Book Reviews · Fantasy · Young Adult

A Thousand Nights

While I love having the opportunity to read new books, I also enjoy going back and re-reading titles that really captured my attention. One book that I recently decided to re-read was A Thousand Nights, by E.K. Johnston.

A Thousand Nights is a retelling of One Thousand and One Nights, a classic collection of stories that is sometimes referred to as The Arabian Nights. The original story focuses on a woman named Scheherazade, who marries a sultan with a deep distrust of women.

He plans to have his new bride killed on the morning following their wedding, but Scheherazade foils his plans. She begins to tell him a story on their wedding night, refusing to finish it until the following night. This forces him to delay her execution so he can find out how the story ends. However, immediately after ending the story, she begins another. She continues to tell the sultan stories for 1,001 nights.

“Lo-Melkhiin killed three hundred girls before he came to my village looking for a wife.”

A Thousand Nights, by E.K. Johnston (page 3)

E.K. Johnston has re-imagined this story in a very unique way. Taking the place of the original sultan is Lo-Melkhiin, a cruel ruler who didn’t always used to be that way. According to rumor, he became possessed by a dangerous, desert-dwelling being while hunting…one which has taken the lives of every woman he has married.

When Lo-Melkhiin arrives in the narrator’s village, seeking his next wife, she is certain that he will choose her beautiful sister to be his new queen. Desperate to save her sister’s life, the narrator dresses in the finest clothes her family possesses in order to direct his attention to her instead.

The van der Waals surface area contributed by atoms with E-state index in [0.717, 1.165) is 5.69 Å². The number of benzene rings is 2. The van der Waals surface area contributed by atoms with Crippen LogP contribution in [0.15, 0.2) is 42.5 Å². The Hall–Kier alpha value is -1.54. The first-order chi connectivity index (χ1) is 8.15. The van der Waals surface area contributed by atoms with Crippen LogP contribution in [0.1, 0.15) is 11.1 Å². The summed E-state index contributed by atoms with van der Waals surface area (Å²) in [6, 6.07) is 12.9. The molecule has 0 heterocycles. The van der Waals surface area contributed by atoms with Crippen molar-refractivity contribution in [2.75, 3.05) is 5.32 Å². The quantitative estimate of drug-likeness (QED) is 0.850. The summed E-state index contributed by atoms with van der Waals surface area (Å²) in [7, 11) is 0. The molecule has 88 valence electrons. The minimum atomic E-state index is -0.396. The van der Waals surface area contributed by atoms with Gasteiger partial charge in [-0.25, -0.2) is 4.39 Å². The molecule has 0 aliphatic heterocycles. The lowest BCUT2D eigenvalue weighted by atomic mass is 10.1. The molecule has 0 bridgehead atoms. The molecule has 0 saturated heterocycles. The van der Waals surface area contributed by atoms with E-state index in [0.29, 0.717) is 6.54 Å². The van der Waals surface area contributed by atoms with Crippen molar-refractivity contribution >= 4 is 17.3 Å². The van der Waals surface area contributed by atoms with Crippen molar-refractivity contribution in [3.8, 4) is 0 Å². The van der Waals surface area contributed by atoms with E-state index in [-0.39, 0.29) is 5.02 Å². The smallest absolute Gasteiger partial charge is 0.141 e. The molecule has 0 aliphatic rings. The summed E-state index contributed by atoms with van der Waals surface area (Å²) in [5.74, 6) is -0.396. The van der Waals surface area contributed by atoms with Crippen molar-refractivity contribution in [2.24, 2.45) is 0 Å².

The narrator manages to survive her first night with her new husband, not only by telling him a story about her family, but also because of a gift of magic, which was bestowed upon her because of her willingness to sacrifice herself for her sister. It’s a gift that will be desperately needed, because the rumors of Lo-Melkhiin’s possession are true, and the narrator might be the only one who can stop him from killing any more young women.

I really enjoyed reading A Thousand Nights! This was actually my third time reading this novel, and I enjoyed it every bit as much as I did during my previous readings. Johnston did a phenomenal job of world building, and I found it very easy to lose myself in the story.

If you are a fan of young adult fantasy, or if you enjoy reading retellings of classic stories, then I definitely recommend checking out A Thousand Nights. While it is different than its source material, it is an excellent story that I think you’ll really enjoy. I’m already looking forward to reading the sequel, which is called Spindle.

Happy reading!

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